Appeal starts after flats bid on Norwich city centre car park is twice rejected

An image of how the development in the Sentinel House car park could look. Pic: Lanpro.

An image of how the development in the Sentinel House car park could look. Pic: Lanpro. - Credit: Lanpro

Neighbours who have twice seen a controversial student flats development rejected are facing a fresh battle, after an appeal against the original refusal started – and a second appeal could follow.

Last year, Norwich city councillors turned down plans for more than 280 student flats on a car park in Surrey Street, with people living in nearby Carlton Terrace fearing the development would dwarf and overshadow their homes.

The committee voted to turn down the flats because of height and massing not respecting the area and the neighbours.

But developers submitted a revised bid for the site, which used to be the car park for Aviva workers at Sentinel House, which is itself being converted into apartments.

The number of flats was cut to 252, while the heights of part of the proposed development were reduced, with applicant Osbourne's agent Lanpro saying the revised scheme had been prepared to address the reasons the plan was previously rejected.

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However, councillors voted by seven to six to refuse the second application on the grounds it would have detrimental impact on the existing residents of Carlton Terrace, due to lack of light and an overbearing relationship.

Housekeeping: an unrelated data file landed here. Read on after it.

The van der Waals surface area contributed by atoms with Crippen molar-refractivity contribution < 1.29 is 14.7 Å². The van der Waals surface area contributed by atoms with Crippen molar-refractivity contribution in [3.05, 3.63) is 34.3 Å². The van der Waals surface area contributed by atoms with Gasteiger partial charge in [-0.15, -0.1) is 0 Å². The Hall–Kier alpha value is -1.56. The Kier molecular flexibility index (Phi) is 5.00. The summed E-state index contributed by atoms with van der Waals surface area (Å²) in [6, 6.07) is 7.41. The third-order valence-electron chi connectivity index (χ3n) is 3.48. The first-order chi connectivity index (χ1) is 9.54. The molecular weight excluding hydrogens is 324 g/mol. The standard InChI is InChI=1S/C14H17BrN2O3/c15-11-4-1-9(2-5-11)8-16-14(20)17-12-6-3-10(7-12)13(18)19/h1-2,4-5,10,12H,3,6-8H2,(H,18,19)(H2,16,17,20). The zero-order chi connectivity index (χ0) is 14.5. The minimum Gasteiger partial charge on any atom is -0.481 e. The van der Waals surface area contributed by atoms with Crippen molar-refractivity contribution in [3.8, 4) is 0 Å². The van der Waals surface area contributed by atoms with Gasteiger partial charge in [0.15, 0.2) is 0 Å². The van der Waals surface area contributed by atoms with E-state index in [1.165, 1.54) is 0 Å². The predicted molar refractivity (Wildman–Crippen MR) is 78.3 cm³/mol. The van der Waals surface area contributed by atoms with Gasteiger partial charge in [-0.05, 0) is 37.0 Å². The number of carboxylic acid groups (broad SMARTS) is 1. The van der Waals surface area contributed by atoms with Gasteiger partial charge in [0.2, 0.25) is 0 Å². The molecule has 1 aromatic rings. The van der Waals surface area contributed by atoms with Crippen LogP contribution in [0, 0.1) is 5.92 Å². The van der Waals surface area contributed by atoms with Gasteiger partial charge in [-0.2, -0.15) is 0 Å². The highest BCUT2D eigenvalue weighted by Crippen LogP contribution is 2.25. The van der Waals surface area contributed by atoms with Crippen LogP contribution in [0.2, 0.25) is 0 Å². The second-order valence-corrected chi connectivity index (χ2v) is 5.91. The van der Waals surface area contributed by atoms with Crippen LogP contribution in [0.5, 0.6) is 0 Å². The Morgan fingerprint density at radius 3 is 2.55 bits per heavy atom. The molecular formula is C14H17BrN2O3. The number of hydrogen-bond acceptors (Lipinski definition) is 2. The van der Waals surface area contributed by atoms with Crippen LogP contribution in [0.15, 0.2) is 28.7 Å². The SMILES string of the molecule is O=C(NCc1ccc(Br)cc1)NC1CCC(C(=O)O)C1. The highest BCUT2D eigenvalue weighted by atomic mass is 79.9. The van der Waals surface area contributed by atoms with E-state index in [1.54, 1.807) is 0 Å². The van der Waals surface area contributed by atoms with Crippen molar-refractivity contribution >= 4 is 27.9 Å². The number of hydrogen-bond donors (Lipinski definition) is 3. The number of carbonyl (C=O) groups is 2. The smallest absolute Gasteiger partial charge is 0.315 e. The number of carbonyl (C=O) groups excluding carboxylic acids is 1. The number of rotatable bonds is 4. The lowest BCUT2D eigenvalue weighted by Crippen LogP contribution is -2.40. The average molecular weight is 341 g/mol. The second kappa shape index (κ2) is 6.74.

An appeal against the original refusal was lodged with the planning inspectorate before the second rejection and agents Lanpro have signalled to the planning inspector that the applicant is considering appealing the second refusal and has queried if they could be dealt with simultaneously.

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Rob McKenna, from the Carlton Residents group, said: 'The planning committee has heard both arguments for and against the planning application twice, and decided to reject the scheme at both hearings.'

On the appeals, he said: 'We feel it is disrespects the council planning process, and it feels very much like a bullying tactic, I am sure that if we had lost, they would have expected us to respect the council's decision.'

Jane Crichton, from agents Lanpro, said: 'The applicant has submitted an appeal to the planning inspectorate against the first refusal which is now pending consideration.

'Conjoining the appeals is an option open to them but at the moment they are considering all options regarding the second refusal.'

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